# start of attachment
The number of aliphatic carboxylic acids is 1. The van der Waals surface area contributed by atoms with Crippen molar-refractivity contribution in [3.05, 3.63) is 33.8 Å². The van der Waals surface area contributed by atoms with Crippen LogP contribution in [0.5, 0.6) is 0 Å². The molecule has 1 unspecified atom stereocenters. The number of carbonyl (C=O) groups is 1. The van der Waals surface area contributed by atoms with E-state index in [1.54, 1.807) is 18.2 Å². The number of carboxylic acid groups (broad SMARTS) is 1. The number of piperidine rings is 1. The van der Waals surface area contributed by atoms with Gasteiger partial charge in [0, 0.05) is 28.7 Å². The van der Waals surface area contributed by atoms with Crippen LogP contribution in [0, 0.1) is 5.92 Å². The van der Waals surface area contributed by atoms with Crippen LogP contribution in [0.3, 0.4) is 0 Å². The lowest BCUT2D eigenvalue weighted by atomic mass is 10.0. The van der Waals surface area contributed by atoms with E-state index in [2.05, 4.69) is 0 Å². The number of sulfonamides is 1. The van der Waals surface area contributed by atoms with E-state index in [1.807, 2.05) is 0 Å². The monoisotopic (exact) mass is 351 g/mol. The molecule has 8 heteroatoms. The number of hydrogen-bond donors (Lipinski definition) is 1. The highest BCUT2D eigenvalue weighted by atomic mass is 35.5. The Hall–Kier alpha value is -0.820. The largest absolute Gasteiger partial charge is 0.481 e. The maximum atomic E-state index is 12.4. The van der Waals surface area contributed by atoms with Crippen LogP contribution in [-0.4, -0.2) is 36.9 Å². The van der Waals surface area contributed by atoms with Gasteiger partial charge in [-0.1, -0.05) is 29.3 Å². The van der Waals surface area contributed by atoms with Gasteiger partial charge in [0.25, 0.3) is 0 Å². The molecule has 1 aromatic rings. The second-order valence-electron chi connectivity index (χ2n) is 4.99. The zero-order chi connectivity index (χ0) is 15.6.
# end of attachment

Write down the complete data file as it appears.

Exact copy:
The number of aliphatic carboxylic acids is 1. The van der Waals surface area contributed by atoms with Crippen molar-refractivity contribution in [3.05, 3.63) is 33.8 Å². The van der Waals surface area contributed by atoms with Crippen LogP contribution in [0.5, 0.6) is 0 Å². The molecule has 1 unspecified atom stereocenters. The number of carbonyl (C=O) groups is 1. The van der Waals surface area contributed by atoms with E-state index in [1.54, 1.807) is 18.2 Å². The number of carboxylic acid groups (broad SMARTS) is 1. The number of piperidine rings is 1. The van der Waals surface area contributed by atoms with Gasteiger partial charge in [0, 0.05) is 28.7 Å². The van der Waals surface area contributed by atoms with Crippen LogP contribution in [0, 0.1) is 5.92 Å². The van der Waals surface area contributed by atoms with Crippen LogP contribution in [0.3, 0.4) is 0 Å². The lowest BCUT2D eigenvalue weighted by atomic mass is 10.0. The van der Waals surface area contributed by atoms with E-state index in [2.05, 4.69) is 0 Å². The number of sulfonamides is 1. The van der Waals surface area contributed by atoms with E-state index in [1.807, 2.05) is 0 Å². The monoisotopic (exact) mass is 351 g/mol. The molecule has 8 heteroatoms. The number of hydrogen-bond donors (Lipinski definition) is 1. The highest BCUT2D eigenvalue weighted by atomic mass is 35.5. The Hall–Kier alpha value is -0.820. The largest absolute Gasteiger partial charge is 0.481 e. The maximum atomic E-state index is 12.4. The van der Waals surface area contributed by atoms with Crippen LogP contribution in [-0.4, -0.2) is 36.9 Å². The van der Waals surface area contributed by atoms with Gasteiger partial charge in [-0.1, -0.05) is 29.3 Å². The van der Waals surface area contributed by atoms with Gasteiger partial charge in [0.25, 0.3) is 0 Å². The molecule has 1 aromatic rings. The second-order valence-electron chi connectivity index (χ2n) is 4.99. The zero-order chi connectivity index (χ0) is 15.6.